In any area that beckons travelers, there are dining venues and Kotor was no exception.

Restaurant table with flowers and wine

Inside the city’s walls one can see just the tips of the cliffs of Mount Lovćen. Once outside of the wall the scope of the mountains becomes more apparent.

Mountain views from outside the city wall

The domed buildings inside the wall are nestled between the mountains and the Škurda River.

The Skurda River along the walls of Kotor
Near the North Gate/River Gate




If you are interested in a detailed guide to Kotor, check out Toms Port Guide to Kotor.


See Previous Posts in this series:

Dubrovnik, Croatia – Pearl of the Adriatic
Old Town Dubrovnik – Above it all
Old Town Dubrovnik – The Low Down
Dubrovnik from the Adriatic and Mt. Srd


Portugal – Alfama District, Lisbon Part 1

Breaking away from our routine of traveling to national parks in the United States, we decided to journey overseas with a noted tour company to see a part of the world in which we have been interested for a long time. So off it was to Portugal and Spain.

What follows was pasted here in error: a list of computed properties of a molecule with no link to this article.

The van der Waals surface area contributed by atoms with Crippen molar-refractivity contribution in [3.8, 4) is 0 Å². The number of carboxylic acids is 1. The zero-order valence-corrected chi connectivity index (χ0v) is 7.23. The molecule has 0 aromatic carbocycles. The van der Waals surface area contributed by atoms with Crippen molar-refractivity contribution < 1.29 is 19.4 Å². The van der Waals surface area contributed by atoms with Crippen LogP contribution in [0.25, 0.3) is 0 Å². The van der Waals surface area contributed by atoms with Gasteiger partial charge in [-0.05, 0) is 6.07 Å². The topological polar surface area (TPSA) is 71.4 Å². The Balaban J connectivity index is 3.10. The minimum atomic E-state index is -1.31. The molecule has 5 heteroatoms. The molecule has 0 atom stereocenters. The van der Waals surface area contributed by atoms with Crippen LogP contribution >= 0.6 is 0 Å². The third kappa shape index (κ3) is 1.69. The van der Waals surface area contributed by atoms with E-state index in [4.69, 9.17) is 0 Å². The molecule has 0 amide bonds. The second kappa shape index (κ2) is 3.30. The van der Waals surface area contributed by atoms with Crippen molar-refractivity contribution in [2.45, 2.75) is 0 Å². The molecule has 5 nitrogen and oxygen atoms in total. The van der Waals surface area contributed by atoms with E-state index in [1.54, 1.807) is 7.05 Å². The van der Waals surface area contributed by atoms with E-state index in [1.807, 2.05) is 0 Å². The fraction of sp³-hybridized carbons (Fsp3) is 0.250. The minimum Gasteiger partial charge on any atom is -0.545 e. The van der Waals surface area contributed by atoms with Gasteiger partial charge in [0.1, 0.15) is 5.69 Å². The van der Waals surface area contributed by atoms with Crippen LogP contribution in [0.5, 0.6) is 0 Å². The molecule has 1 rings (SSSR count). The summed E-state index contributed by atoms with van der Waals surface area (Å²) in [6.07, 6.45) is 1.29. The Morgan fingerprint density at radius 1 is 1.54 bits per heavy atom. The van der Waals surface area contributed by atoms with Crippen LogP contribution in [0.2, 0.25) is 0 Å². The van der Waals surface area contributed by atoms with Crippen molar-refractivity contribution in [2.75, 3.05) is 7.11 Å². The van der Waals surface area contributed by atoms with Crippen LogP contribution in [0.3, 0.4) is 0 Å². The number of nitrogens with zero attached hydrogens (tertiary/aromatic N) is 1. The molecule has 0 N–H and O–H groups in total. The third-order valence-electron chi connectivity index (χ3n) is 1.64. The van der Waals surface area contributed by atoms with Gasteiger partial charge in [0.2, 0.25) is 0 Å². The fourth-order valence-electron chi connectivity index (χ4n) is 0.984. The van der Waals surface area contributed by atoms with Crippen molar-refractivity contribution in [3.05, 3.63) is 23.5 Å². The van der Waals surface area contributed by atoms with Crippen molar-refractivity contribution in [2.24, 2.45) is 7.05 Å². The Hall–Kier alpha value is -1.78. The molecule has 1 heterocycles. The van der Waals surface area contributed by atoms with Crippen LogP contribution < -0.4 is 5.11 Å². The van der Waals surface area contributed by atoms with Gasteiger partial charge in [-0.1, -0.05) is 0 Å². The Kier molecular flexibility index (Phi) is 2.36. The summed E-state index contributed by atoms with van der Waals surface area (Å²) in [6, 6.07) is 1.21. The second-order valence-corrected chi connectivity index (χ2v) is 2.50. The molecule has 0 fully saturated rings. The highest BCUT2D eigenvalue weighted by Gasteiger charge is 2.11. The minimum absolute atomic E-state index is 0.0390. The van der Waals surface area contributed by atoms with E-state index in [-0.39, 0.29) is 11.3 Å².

Map of Portugal with Lisbon noted

Map Via

We arrived in Lisbon relatively early in the day. After we checked in at our hotel, we were anxious to get out and about to visit some of the sights we researched. High on the list was the Alfama district in Lisbon.

One of Alfama’s distinctions is that it is the oldest neighborhood in Lisbon. It is located along the Tejo river and is very picturesque. The concierge at the hotel explained that we needed to take a taxi to the tram stop and then take the number 28 to Alfama.

Tram #28 headed to Alfama

The #28 tram’s route traverses the city’s center thus making it a very busy mode of transportation as tourists use this to arrive at many of Lisbon’s popular attractions. It is less expensive than a tour bus, but there is no guide to point out the sights. We had to be careful as there were two different #28 trams. We determined we needed the one with the destination noted as Prazeres.

You can read more about it HERE

This popular tram usually operates from 7AM until 11PM daily. Check out the current schedules to be sure.

NOTE – Pickpockets often frequent this tram so be careful and keep your valuables close. We had no problems at all (besides the usual language barrier).

Little did we understand that the tram was going to drop us off quite a distance from the main section of Alfama and that we also needed to board a small van to take us to Alfama’s central location; no extra charge. Streets are so narrow in places that cars cannot navigate them. Bicycles and smaller motorized transports are plentiful on these narrow side streets.